Agreement is far more common than antagonism. In retrospect, I see now that my elementary schooling reflected an uneasy postwar compromise between traditional and progressive theories, theories that might have been explained to us but were not.
It is evident that by incorporating both academic and social importance, a novel world of opportunity can be opened to learners. In my case, Looby suggests, the pedagogy of "teaching the conflicts" and the joys of literary critical contention became a kind of street fighting by other means Graff and Looby Taking a page from Warner and McLaughlin, then, I want to suggest that educators need to pay more attention to the extent to which adolescent lives are already often "steeped in argument" and "critical theory.
It certainly never dawned on me that I found the sports world more compelling than school because it was more intellectual than school, not less. Well, Graff situation may not apply to everyone.
When students are given a chance to write about research topics that they are interested in, they would be able to learn more about the subjects linked to their social lives in addition to attaining the benefits of classroom knowledge. As Meier knows, however, for many educators and parents, "fighting with ideas" seems dangerously close enough to fighting "with fists or guns" that it can be difficult to imagine how argumentation can be a substitute for violence.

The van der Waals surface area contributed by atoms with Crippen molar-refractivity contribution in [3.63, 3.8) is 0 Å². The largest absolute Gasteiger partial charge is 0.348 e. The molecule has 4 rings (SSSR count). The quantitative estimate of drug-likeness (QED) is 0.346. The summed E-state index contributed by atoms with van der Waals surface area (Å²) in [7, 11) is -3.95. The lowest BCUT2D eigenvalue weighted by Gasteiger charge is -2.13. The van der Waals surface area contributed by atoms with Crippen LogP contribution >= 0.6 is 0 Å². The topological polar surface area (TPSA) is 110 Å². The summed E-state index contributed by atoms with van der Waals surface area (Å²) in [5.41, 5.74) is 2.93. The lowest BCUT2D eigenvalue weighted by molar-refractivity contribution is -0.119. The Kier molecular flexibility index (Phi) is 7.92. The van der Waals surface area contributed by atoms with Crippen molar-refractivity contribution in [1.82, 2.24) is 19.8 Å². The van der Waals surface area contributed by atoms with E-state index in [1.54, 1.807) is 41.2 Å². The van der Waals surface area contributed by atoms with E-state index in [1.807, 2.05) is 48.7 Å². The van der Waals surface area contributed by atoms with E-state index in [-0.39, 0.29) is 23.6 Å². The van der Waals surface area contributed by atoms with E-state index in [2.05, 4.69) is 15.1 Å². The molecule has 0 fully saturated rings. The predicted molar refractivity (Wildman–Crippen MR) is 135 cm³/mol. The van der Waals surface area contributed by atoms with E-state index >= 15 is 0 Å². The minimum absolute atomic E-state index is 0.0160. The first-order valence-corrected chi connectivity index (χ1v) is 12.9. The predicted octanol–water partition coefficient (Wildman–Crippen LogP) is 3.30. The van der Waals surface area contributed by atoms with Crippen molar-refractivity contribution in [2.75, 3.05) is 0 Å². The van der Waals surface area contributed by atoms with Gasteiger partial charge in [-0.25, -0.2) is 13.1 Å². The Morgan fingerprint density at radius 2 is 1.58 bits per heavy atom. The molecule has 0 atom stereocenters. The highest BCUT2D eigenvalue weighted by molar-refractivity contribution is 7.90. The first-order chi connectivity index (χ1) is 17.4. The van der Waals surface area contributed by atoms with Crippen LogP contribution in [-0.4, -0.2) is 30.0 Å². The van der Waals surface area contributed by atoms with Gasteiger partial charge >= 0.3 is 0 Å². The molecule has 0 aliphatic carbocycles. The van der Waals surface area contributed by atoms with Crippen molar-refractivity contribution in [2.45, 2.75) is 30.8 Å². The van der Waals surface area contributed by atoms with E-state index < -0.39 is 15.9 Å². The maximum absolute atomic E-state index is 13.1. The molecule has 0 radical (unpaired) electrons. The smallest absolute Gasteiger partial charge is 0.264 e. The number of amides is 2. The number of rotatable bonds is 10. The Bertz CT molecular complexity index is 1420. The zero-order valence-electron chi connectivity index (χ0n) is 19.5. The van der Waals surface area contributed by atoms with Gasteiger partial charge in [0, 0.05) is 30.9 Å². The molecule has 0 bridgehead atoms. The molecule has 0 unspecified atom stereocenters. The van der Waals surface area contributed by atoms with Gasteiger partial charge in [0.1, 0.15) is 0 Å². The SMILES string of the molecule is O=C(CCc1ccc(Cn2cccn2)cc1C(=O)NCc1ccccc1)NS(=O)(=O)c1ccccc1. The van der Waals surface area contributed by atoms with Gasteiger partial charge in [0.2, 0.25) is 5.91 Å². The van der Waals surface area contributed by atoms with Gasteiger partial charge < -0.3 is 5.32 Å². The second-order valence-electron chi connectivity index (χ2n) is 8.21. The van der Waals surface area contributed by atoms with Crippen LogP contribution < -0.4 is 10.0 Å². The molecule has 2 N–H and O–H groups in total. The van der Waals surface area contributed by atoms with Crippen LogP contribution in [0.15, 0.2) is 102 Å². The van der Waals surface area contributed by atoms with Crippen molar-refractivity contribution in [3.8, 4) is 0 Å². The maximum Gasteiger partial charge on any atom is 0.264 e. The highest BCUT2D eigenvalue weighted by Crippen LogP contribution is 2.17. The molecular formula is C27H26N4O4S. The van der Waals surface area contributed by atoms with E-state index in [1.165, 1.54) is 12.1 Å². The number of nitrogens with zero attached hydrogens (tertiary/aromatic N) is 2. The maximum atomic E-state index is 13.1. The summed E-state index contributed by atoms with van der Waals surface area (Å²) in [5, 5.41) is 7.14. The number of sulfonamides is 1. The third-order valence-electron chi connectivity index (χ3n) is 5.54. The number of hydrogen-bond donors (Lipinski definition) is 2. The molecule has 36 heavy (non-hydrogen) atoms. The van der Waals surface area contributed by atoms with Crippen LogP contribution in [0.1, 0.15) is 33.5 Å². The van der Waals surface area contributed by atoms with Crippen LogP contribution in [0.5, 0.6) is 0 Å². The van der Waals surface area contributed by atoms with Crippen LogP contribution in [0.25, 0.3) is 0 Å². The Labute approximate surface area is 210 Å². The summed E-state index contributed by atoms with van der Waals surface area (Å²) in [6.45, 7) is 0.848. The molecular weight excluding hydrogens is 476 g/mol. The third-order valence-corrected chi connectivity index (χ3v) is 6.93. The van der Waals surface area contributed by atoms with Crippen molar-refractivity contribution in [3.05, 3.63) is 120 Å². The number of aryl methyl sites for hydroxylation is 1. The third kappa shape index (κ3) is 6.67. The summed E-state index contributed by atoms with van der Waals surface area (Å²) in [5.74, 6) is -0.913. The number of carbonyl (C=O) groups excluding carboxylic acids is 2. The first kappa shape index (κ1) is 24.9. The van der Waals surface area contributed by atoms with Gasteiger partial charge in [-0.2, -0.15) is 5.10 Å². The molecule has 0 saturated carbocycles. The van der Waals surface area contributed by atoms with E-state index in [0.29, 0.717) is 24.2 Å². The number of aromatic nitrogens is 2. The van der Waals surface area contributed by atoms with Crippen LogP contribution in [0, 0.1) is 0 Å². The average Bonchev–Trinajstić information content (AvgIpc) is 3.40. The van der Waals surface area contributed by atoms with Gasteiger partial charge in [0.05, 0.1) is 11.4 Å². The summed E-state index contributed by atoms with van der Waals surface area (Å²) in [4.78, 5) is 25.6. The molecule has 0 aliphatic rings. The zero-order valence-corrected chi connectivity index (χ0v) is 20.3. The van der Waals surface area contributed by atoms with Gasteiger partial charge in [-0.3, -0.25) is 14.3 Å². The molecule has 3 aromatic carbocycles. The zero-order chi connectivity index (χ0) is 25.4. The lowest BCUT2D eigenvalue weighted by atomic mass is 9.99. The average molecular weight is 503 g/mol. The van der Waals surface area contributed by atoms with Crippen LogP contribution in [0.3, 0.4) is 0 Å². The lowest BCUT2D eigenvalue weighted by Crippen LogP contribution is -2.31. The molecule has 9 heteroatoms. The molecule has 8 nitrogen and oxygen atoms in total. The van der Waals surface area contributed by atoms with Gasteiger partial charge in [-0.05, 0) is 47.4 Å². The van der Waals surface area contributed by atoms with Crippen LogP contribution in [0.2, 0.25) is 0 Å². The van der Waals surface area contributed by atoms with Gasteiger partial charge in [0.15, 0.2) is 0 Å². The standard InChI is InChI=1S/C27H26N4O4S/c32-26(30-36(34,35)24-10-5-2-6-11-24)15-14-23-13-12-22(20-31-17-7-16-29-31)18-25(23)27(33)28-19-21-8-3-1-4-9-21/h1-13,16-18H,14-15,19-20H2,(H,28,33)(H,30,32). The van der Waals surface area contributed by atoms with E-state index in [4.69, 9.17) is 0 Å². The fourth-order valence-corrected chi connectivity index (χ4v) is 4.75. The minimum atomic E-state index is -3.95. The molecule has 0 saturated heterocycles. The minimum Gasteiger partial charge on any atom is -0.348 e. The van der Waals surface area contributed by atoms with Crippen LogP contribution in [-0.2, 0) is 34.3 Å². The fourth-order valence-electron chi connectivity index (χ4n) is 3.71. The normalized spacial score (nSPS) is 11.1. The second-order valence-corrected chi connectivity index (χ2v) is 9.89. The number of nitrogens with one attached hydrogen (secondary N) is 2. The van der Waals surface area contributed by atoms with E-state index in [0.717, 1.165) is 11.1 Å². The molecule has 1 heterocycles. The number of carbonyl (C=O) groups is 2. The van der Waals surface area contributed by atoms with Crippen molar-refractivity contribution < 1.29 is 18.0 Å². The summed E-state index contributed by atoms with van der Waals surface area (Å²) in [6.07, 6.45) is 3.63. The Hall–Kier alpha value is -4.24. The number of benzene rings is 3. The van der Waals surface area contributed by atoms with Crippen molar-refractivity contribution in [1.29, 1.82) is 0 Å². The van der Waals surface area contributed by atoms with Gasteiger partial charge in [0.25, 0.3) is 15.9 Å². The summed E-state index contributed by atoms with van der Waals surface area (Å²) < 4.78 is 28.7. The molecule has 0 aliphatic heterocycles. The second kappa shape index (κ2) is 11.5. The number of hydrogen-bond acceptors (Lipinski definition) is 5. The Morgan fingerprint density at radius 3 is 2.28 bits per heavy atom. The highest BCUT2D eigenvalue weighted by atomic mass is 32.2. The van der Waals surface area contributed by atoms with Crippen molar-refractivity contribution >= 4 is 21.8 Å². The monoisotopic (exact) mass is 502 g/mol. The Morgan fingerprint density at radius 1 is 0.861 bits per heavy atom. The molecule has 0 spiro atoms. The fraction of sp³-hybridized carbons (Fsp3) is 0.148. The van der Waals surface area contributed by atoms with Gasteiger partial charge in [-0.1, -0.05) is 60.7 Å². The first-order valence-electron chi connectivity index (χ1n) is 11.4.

Crandus then posed the question of intellectualism: It was in arguing about toughness and other such concerns with my friends, I think, that I started acquiring what Warner got by arguing theology with his parents--the rudiments of how to make an argument, weigh different kinds of evidence, move between particulars and generalizations, summarize the views of others, and enter a conversation about ideas.
I must have dimly sensed at the time that in the interminable talk about toughness that my friend Ted and I engaged in--the kind of talk the real toughs themselves would never have bothered with--I was already betraying an allegiance to the egghead world.
Literature was a mass of set passages to be memorized, like the prologue to The Canterbury Tales and Mark Antony's funeral oration in Julius Caesar. He further advances that this form of intellectualism is concealed in under the mask of usual discussions about fashion, sports, pop-stars and many other aspects Dana, Then, too, why try to turn students into clones of academics and intellectuals?
When did I first identify as an intellectual or will I ever? He does not say what the football books were like, but I imagine that without them he would not have made the transition as readily. Furthermore, if young lives today are "saturated" by anything, it would seem to be consumption rather than argument.
I was practicing being an intellectual before I knew that was what I would be or wanted to be. For girls, being articulate and brainy about schoolwork was a sign of being conceited or "stuck-up," whereas for boys it marked one as a sissy.